hold the bag


a container or receptacle of leather, plastic, cloth, paper, etc., capable of being closed at the mouth; pouch.
something resembling or suggesting such a receptacle.
a suitcase or other portable container for carrying articles, as in traveling.
a purse or moneybag.
the amount or quantity a bag can hold.
any of various measures of capacity.
a sac, as in an animal body.
an udder.
Slang. a small glassine or cellophane envelope containing a narcotic drug or a mixture of narcotics.
something hanging in a loose, pouchlike manner, as skin or cloth; a baggy part: He had bags under his eyes from lack of sleep.
Baseball. base1 ( def 8b ).
Hunting. the amount of game taken, especially by one hunter in one hunting trip or over a specified period.
a person's avocation, hobby, major interest, or obsession: Jazz isn't my bag.
a person's mood or frame of mind: The boss is in a mean bag today.
an environment, condition, or situation.
Informal. plenty; much; many (usually followed by of ): bags of time; bags of money.
Slang. trousers.
verb (used without object), bagged, bagging.
to swell or bulge: A stiff breeze made the sails bag out.
to hang loosely like an empty bag: His socks bagged at the ankles.
to pack groceries or other items into a bag.
verb (used with object), bagged, bagging.
to cause to swell or bulge; distend: The wind bagged the curtain.
to put into a bag.
Informal. to kill or catch, as in hunting: I bagged my first deer when I was a teenager.
Theater, clew ( def 9a ).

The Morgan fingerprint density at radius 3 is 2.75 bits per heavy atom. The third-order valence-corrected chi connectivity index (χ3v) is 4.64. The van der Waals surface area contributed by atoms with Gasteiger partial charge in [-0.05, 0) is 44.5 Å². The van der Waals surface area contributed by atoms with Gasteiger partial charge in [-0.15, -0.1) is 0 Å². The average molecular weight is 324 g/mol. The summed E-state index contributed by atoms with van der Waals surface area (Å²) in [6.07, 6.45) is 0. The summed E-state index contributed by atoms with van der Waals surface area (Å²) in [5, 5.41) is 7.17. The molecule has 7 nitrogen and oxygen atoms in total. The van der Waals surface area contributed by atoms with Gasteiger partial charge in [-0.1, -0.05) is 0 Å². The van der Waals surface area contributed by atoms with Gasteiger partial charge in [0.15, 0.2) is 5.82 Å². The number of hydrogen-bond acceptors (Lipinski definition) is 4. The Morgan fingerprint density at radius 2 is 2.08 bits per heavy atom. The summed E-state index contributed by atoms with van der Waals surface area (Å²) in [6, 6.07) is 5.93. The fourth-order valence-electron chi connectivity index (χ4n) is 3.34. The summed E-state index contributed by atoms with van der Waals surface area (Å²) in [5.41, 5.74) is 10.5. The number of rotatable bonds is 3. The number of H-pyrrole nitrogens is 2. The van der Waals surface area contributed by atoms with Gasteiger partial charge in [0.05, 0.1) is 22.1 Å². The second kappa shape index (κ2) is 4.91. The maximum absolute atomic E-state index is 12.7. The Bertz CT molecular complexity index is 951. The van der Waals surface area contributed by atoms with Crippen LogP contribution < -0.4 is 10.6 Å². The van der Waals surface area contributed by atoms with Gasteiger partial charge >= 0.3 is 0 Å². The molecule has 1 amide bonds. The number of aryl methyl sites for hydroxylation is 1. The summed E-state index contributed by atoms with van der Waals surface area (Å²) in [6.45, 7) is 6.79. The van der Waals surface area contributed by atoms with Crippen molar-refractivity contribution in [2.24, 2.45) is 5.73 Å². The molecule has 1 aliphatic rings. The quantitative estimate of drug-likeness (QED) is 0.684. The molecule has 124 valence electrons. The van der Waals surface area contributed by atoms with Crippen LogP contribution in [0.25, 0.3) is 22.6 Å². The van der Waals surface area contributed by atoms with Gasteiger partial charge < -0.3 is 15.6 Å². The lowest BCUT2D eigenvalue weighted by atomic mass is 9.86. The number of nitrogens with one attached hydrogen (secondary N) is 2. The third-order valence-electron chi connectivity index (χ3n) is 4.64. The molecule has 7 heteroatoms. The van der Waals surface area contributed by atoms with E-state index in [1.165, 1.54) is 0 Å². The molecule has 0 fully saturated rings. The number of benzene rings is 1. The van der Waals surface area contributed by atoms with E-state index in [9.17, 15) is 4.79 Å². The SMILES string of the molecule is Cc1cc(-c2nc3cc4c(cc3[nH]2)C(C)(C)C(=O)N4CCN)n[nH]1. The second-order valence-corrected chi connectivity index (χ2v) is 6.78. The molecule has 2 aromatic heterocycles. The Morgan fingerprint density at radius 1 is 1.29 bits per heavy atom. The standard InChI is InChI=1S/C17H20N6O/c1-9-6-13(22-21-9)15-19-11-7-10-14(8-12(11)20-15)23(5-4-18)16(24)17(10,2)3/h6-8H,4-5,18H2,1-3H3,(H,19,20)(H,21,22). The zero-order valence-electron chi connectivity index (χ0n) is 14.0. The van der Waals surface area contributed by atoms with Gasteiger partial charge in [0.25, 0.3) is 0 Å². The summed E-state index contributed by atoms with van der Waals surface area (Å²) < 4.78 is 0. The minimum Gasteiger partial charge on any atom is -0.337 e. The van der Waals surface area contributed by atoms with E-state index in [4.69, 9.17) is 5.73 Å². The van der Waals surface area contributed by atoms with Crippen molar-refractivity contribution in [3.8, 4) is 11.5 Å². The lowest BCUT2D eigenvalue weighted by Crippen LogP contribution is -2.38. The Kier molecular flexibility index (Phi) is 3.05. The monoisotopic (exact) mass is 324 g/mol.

bags!, British Slang. (used to lay first claim to something): Bags it! Bags, I go first!
Slang. to quit, abandon, or skip: I bagged my math class today. We'd better bag the deal. I was working too hard so I decided to bag it.
bag and baggage,
with all one's personal property: When they went to collect the rent, they found he had left, bag and baggage.
completely, totally: The equipment had disappeared, bag and baggage, without even the slightest trace.
bag of bones, an emaciated person or animal.
bag of tricks, a supply of expedient resources; stratagems: Maybe they will finally be honest with us, once they've run through their bag of tricks.
hold the bag, Informal. to be forced to bear the entire blame, responsibility, or loss that was to have been shared: His accomplices flew to South America on news of the theft and left him holding the bag.
in the bag, Informal. virtually certain; assured; definite: Her promotion is in the bag. The sale of the house is in the bag.
old bag, Slang. an unattractive, often slatternly woman: a gossipy old bag.

1200–50; 1920–25 for def 28; Middle English bagge < Old Norse baggi pack, bundle